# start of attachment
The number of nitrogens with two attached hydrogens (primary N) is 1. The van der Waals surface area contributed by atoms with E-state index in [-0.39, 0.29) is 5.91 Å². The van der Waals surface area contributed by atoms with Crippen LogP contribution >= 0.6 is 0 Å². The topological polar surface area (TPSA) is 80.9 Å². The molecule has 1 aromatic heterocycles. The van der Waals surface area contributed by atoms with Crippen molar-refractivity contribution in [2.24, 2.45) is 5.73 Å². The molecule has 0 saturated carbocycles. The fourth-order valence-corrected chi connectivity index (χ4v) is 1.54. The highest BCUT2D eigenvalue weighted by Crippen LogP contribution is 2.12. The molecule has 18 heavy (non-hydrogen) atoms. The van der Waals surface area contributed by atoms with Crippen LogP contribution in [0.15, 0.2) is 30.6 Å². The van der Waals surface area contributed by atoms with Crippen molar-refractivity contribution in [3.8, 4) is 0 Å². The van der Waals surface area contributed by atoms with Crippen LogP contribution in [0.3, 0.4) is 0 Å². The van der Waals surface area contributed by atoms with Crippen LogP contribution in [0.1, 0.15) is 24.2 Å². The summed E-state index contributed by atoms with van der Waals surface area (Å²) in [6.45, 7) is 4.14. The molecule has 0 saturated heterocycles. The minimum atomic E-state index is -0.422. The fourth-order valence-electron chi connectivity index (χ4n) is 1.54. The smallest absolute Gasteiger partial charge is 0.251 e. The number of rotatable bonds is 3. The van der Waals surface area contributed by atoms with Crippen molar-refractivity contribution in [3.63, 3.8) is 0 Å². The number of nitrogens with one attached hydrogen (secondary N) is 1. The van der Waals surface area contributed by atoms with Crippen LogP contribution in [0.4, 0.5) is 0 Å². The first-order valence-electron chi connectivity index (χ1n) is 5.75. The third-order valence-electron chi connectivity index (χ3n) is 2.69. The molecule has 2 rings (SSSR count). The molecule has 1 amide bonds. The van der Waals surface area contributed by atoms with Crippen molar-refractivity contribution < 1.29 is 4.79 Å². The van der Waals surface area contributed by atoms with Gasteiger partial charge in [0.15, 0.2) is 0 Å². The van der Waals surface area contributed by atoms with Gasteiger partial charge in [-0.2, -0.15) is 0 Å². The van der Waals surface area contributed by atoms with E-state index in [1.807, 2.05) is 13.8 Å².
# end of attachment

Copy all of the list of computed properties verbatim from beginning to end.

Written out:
The number of nitrogens with two attached hydrogens (primary N) is 1. The van der Waals surface area contributed by atoms with E-state index in [-0.39, 0.29) is 5.91 Å². The van der Waals surface area contributed by atoms with Crippen LogP contribution >= 0.6 is 0 Å². The topological polar surface area (TPSA) is 80.9 Å². The molecule has 1 aromatic heterocycles. The van der Waals surface area contributed by atoms with Crippen molar-refractivity contribution in [2.24, 2.45) is 5.73 Å². The molecule has 0 saturated carbocycles. The fourth-order valence-corrected chi connectivity index (χ4v) is 1.54. The highest BCUT2D eigenvalue weighted by Crippen LogP contribution is 2.12. The molecule has 18 heavy (non-hydrogen) atoms. The van der Waals surface area contributed by atoms with Crippen LogP contribution in [0.15, 0.2) is 30.6 Å². The van der Waals surface area contributed by atoms with Crippen molar-refractivity contribution in [3.8, 4) is 0 Å². The van der Waals surface area contributed by atoms with Crippen LogP contribution in [0.3, 0.4) is 0 Å². The van der Waals surface area contributed by atoms with Crippen LogP contribution in [0.1, 0.15) is 24.2 Å². The summed E-state index contributed by atoms with van der Waals surface area (Å²) in [6.45, 7) is 4.14. The molecule has 0 saturated heterocycles. The minimum atomic E-state index is -0.422. The fourth-order valence-electron chi connectivity index (χ4n) is 1.54. The smallest absolute Gasteiger partial charge is 0.251 e. The number of rotatable bonds is 3. The van der Waals surface area contributed by atoms with Crippen molar-refractivity contribution in [3.63, 3.8) is 0 Å². The number of nitrogens with one attached hydrogen (secondary N) is 1. The van der Waals surface area contributed by atoms with Crippen LogP contribution in [0.4, 0.5) is 0 Å². The first-order valence-electron chi connectivity index (χ1n) is 5.75. The third-order valence-electron chi connectivity index (χ3n) is 2.69. The molecule has 2 rings (SSSR count). The molecule has 1 amide bonds. The van der Waals surface area contributed by atoms with Crippen molar-refractivity contribution < 1.29 is 4.79 Å². The van der Waals surface area contributed by atoms with Gasteiger partial charge in [0.15, 0.2) is 0 Å². The van der Waals surface area contributed by atoms with Gasteiger partial charge in [-0.2, -0.15) is 0 Å². The van der Waals surface area contributed by atoms with E-state index in [1.807, 2.05) is 13.8 Å².